The IRGC White paper (report) focus on five infrastructures (electric power, natural gas, rail, urban water systems, and a variety of ICT systems) because they are considered as critical to the successful functioning of Western industrialised societies. The report provides brief summary of policy framework and review historical of development of each infrastructure (mainly EU ans US). By performed evaluation of major blackouts/ accidents, the report identifies infrastructure-characteristic patterns, critical elements and vulnerabilities.
The report introduces a template (matrix) which can be used for an initial assessment of critical infrastructures and their dependencies. The matrix estimates and cross-compares (from an Western societal perspective) the degree of criticality using factors such as the scope of the geographical area affected, the agnitude of impact or losses and the effects of time of a service interruption or degradation. The matrix may provide initial guidance on where to put emphasis on risk governance strategies and how to tailor in the report outlined measures. According to the report, the results may differ for another societal context, or from an individual perspective.
The IRGC White paper analysed critical infrastructures as follows (only general lines):
Electrical power is important for many social and economic activities and services as well as for the functioning of other vital infrastructures. “The degree of criticality is high as the impact of a failure, loss or unavailability is high in scope (potentially international), magnitude (major) and effects of time (immediate)”. Power supply systems have been developed in the past 50 years and “[…] the way in which these systems are now operated is often beyond the original design parameters, mainly due to market liberalization”, and “a minor single event (e.g. a line overload or a tree flashover due to inadequate tree-cutting) may snowball into massive problems for a highly burdened electrical power system with long transmission distances”. The IRGC team (among others) concluded that “political aims in the EU are too strongly focussed on costs, and that systemic risks and new security issues have not received adequate attention” and provide suggestions for strategies (“[…] strategies must include demand management and priority setting; equipment reliability and planned steps to reduce restoration times; technologies such as micro-grids and back-up systems to reduce dependence on the grid”).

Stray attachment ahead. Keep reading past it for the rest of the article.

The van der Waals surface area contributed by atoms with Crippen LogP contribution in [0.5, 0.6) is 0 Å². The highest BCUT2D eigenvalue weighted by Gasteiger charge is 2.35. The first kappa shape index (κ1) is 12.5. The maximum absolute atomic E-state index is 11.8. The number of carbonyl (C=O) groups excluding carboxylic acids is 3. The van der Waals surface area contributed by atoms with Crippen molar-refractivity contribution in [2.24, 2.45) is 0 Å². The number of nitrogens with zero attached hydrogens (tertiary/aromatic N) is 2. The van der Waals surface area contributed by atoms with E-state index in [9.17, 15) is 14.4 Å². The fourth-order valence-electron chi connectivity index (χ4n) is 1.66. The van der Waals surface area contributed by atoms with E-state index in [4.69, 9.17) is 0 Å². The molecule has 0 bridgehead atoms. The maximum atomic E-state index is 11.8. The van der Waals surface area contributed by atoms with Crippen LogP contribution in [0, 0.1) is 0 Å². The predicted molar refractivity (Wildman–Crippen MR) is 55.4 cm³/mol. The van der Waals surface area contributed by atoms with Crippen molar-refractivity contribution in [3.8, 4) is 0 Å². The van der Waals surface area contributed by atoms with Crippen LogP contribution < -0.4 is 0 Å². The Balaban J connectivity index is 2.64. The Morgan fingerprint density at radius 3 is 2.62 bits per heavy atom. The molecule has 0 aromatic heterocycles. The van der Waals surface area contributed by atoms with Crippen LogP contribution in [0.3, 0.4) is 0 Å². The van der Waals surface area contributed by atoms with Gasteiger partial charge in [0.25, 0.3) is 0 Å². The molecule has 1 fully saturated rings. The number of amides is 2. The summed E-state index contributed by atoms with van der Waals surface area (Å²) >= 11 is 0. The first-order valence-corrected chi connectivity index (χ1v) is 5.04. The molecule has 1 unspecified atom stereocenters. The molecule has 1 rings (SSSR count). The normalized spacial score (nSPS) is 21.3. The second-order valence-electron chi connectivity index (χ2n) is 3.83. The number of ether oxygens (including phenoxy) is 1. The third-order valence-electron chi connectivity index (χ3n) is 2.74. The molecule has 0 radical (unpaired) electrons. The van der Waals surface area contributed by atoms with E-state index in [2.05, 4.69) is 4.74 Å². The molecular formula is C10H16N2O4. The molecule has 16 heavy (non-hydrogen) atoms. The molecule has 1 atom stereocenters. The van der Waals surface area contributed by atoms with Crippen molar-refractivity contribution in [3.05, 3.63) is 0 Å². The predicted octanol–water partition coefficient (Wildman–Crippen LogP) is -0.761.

Interruption of gas supply can have major impacts has a strong impact on the economy of a country and the well-being of society as well as on other infrastructures, especially through the disruption of electricity supply. “The degree of criticality may be quite high in scope and magnitude at a local or national level, but in most cases moderate to weak on a more global level. Widespread availability of storage leaves the system less vulnerable than electric power, but supply constraints such as those resulting on the US Gulf Coast after Hurricanes Katrina and Rita can have major impacts on availability and price.” “As a result of its large spatial extent and because many critical elements of the system are above ground, the gas transmission system is exposed to numerous hazards and vulnerable to potential attacks. Nevertheless, due to the design and physical properties of the system it is robust and safe.”